Most of us take for granted that at the end of a long tiring day we can clamber into a warm, comfortable bed. This is a far cry from our early ancestors who slept either in the open or in caves, using animal furs and possibly with a fire for warmth.
A recognised bed and the comforts it brings did not appear until around 3,400 years BC in Egypt, and then only for the Pharaohs. It was deemed suitable for these most powerful and respected people to have their sleeping arrangements raised up from the ground and so the bed was born. The Pharaohs beds were also decorated often in gold as was befitting of their status. Flax fibre, a hand woven type of cloth, provided not only bedding but also burial shrouds for that final sleep. It is also believed that around this time cotton was also becoming more common and could also have provided bed linen.
By the time of the Roman Empire stuffed mattresses for the wealthy aided comfortable sleeping. By today’s standards the mattresses were pretty basic being filled with wool, hay or reeds. Some of the better ones were feather filled. Silk had been manufactured in China from around 2,600BC but it remained a secret from the rest of the world until around 300AD, when the luxurious properties gave rise to great demand, not least for bedding. By the 14th century in Europe silk, satin and velvet were becoming increasingly popular covers for the basic straw stuffed mattress. The staple bedding materials for the less well off remained wool, cotton or linen, which were woven into a bed cover. Hand woven coverlets were popular in 18th Century North America being made of a linen warp (lengthwise strands) and woollen weft (strands drawn through the warp). By the 19th Century bedding became fashionable as well as functional with coloured dyes being applied to make geometric designs aided by increasing automation in the weaving industry.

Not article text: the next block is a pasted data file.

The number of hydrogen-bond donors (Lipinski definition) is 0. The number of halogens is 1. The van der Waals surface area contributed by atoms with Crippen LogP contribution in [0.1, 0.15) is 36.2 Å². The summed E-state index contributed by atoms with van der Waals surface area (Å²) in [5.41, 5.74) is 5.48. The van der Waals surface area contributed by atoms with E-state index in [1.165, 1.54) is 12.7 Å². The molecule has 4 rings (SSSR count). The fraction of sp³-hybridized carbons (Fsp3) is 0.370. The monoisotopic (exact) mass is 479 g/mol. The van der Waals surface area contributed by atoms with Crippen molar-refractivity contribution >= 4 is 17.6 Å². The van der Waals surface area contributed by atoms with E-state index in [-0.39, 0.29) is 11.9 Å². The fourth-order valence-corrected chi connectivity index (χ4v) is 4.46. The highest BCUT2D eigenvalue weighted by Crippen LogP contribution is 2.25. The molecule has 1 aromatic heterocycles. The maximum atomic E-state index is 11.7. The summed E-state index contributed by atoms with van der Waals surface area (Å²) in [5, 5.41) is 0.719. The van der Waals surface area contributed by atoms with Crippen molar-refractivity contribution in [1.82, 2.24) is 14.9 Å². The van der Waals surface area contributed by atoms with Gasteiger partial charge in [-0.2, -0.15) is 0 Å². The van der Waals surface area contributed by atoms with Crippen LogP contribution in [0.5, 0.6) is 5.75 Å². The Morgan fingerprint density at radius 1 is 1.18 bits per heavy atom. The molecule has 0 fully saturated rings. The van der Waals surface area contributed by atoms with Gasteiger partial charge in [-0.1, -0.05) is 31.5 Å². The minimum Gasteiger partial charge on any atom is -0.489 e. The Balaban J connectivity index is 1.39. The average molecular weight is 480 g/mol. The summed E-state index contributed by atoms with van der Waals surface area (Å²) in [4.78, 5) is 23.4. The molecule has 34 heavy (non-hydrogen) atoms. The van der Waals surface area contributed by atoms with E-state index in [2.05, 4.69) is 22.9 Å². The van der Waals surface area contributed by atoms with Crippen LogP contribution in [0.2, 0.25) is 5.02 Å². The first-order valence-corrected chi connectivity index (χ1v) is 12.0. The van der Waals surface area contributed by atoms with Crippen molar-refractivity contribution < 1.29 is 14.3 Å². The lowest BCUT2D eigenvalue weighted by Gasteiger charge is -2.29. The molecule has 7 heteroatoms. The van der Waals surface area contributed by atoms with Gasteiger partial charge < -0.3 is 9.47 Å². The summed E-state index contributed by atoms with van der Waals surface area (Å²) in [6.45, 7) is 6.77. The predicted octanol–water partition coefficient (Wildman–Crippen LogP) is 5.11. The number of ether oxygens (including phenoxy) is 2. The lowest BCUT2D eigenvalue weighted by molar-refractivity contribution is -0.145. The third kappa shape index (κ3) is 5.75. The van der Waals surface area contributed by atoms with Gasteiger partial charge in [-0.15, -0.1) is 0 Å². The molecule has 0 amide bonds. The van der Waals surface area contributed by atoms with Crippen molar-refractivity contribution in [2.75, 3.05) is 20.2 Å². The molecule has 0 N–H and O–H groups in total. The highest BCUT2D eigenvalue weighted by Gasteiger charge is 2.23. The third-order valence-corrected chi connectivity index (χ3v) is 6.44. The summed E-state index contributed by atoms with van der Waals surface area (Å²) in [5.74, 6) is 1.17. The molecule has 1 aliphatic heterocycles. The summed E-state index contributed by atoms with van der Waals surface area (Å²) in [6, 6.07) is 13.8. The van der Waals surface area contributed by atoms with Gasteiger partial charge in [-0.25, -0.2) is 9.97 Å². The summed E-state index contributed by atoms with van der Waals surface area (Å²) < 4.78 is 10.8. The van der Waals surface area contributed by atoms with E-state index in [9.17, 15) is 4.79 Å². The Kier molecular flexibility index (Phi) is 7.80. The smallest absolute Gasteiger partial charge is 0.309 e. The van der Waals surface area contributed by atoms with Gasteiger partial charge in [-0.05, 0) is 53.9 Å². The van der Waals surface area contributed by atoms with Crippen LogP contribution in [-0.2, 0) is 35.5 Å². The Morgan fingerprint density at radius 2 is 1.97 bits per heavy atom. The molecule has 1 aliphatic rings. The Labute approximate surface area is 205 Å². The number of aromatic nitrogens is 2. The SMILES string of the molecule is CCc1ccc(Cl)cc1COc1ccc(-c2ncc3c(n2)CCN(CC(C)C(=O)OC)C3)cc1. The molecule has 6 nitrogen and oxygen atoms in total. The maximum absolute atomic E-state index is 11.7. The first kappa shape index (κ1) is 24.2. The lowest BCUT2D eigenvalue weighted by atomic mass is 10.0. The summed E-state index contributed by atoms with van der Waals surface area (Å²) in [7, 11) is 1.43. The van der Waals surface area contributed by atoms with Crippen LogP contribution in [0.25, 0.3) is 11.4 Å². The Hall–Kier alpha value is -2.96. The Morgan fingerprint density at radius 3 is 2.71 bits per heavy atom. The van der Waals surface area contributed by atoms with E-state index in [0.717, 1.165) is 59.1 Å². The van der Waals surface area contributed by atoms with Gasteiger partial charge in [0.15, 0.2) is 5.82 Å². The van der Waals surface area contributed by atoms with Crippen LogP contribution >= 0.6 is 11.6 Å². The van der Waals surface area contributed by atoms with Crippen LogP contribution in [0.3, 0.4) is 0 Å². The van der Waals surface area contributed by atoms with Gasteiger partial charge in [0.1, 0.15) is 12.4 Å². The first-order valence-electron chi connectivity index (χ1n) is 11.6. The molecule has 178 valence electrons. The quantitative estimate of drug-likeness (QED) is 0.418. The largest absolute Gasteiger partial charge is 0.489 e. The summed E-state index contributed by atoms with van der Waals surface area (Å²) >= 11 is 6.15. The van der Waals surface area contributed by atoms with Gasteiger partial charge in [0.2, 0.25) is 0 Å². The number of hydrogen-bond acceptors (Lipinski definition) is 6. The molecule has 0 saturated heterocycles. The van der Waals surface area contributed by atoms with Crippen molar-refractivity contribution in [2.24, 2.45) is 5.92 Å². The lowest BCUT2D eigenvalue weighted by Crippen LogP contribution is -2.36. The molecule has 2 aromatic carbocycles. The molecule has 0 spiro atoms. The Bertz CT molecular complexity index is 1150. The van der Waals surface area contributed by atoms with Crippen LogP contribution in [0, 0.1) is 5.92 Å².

This largely remained the case until the next milestone in bedding materials; synthetic fibre. Leading the way at the start of the 20th Century was Rayon. Known as mother-in-law silk it recreated at much lower cost the fine properties of natural silk. Many other synthetic materials have followed each aiming to have better properties and lower cost so that today the norm is to have bedding solely made from synthetic materials.
Bedding goes back to the dawn of man and you can represent some part of that history in miniature by adding a handcrafted bedspread to your dolls house, we have patterns for both knit and crochet bedspreads in both 1:12th and 1:24th scale, or if you don’t knit or crochet we have a few items of ready made handcrafted bedding too.